Hey there, time traveller!
This article was published 1/11/2011 (2035 days ago), so information in it may no longer be current.
Manitoba MLAs sat for only eight days, debated no new laws and won’t be back at work — at least in the legislature — until next spring.
The fall sitting of the 40th session of the Manitoba legislature ended Tuesday even before its scheduled 5 p.m. wind-up time.
Opposition Leader Hugh McFadyen termed the NDP government’s legislative menu — a six-page speech from the throne — as "pretty thin gruel."
"It’s a short session, the shortest I can remember, and the only one with no legislation," McFadyen complained to reporters outside the chamber. "It is really not acceptable for MLAs to be sitting for such a short period of time and have no business come before the House other than a throne speech, which recycled things that have been promised in the past."
Premier Greg Selinger defended the short sitting, saying the government was able to start the ball rolling on several new initiatives, including reduced class sizes for kindergarten to Grade 3 students and an air transport program for rural patients needing diagnostic services.
"We had a good session in that we started rolling out our election commitments," he said.
In the last question period before spring, the Tories sought to embarrass the government on its failure to open up five new Quick Care clinics this fall, as promised in a June 27 government release. The premier admitted that the clinics will not open until early in 2012.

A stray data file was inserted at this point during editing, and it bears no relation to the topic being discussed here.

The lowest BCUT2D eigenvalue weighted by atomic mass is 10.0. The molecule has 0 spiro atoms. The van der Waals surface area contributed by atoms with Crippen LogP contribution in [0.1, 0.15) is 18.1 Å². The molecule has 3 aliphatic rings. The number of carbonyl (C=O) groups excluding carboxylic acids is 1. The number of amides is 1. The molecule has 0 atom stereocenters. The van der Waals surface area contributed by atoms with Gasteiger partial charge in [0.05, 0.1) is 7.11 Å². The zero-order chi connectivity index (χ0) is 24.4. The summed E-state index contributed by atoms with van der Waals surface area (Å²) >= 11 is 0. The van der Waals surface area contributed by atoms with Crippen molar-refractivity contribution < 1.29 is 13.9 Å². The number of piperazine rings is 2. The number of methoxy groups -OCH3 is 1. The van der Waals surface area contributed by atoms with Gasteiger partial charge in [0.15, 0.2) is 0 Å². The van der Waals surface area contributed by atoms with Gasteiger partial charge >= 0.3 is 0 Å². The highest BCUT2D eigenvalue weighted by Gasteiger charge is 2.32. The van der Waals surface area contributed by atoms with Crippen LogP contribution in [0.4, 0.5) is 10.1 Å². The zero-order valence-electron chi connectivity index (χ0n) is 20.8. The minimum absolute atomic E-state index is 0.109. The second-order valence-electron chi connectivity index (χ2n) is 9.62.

The Opposition went so far as to table a photo taken at the site of one of the would be clinic at 17 St. Mary’s Rd. The building still had a "for lease" sign on it and little evidence of any work having been done inside.
The Tories had fun with the fact the building is still listed for lease on the website Kijiji. "Looks like Greg Selinger is opting for Kijiji Care in Manitoba," McFadyen quipped.
Health Minister Theresa Oswald the Winnipeg Regional Health Authority has leased some — but not all — of the building on St. Mary’s Road. She said the province is still pushing for a fall opening for some of the clinics but noted that some bugs still need to be worked out.
It’s an aggressive target," she said of the fall promise. "We have not done this before in Manitoba."
The Quick Care clinics — which will be open for long hours and be staffed primarily by registered nurses and nurse practitioners — are designed to ease the pressure on the health system. City hospital emergency rooms are being strained by non-emergency cases as many folks lack a family doctor and need access to health care outside of regular hours.